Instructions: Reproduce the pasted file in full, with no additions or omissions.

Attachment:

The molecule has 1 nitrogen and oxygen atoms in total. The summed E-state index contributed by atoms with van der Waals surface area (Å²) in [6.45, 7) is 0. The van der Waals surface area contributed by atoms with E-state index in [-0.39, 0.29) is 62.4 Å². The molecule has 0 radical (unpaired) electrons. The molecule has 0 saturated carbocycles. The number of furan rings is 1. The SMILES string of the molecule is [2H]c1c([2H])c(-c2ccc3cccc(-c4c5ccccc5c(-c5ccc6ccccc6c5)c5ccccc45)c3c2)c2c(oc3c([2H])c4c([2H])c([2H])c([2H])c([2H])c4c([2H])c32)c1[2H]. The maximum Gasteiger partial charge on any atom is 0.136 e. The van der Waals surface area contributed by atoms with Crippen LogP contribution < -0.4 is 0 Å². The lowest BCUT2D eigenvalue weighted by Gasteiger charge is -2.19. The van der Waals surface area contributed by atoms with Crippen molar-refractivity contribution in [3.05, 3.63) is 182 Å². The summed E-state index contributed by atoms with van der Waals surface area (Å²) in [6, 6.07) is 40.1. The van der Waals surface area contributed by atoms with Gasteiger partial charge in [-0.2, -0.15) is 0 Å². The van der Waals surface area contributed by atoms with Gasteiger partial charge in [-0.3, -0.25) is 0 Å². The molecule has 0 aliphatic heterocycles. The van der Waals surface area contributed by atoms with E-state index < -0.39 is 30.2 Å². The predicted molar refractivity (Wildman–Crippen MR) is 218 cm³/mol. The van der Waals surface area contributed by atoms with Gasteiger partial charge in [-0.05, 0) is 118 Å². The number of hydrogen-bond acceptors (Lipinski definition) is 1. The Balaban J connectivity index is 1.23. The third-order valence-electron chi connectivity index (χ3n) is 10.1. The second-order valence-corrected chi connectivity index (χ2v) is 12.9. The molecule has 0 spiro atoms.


The molecule has 1 nitrogen and oxygen atoms in total. The summed E-state index contributed by atoms with van der Waals surface area (Å²) in [6.45, 7) is 0. The van der Waals surface area contributed by atoms with E-state index in [-0.39, 0.29) is 62.4 Å². The molecule has 0 radical (unpaired) electrons. The molecule has 0 saturated carbocycles. The number of furan rings is 1. The SMILES string of the molecule is [2H]c1c([2H])c(-c2ccc3cccc(-c4c5ccccc5c(-c5ccc6ccccc6c5)c5ccccc45)c3c2)c2c(oc3c([2H])c4c([2H])c([2H])c([2H])c([2H])c4c([2H])c32)c1[2H]. The maximum Gasteiger partial charge on any atom is 0.136 e. The van der Waals surface area contributed by atoms with Crippen LogP contribution < -0.4 is 0 Å². The lowest BCUT2D eigenvalue weighted by Gasteiger charge is -2.19. The van der Waals surface area contributed by atoms with Crippen molar-refractivity contribution in [3.05, 3.63) is 182 Å². The summed E-state index contributed by atoms with van der Waals surface area (Å²) in [6, 6.07) is 40.1. The van der Waals surface area contributed by atoms with Gasteiger partial charge in [-0.2, -0.15) is 0 Å². The van der Waals surface area contributed by atoms with Gasteiger partial charge in [-0.3, -0.25) is 0 Å². The molecule has 0 aliphatic heterocycles. The van der Waals surface area contributed by atoms with E-state index < -0.39 is 30.2 Å². The predicted molar refractivity (Wildman–Crippen MR) is 218 cm³/mol. The van der Waals surface area contributed by atoms with Gasteiger partial charge in [-0.05, 0) is 118 Å². The number of hydrogen-bond acceptors (Lipinski definition) is 1. The Balaban J connectivity index is 1.23. The third-order valence-electron chi connectivity index (χ3n) is 10.1. The second-order valence-corrected chi connectivity index (χ2v) is 12.9. The molecule has 0 spiro atoms.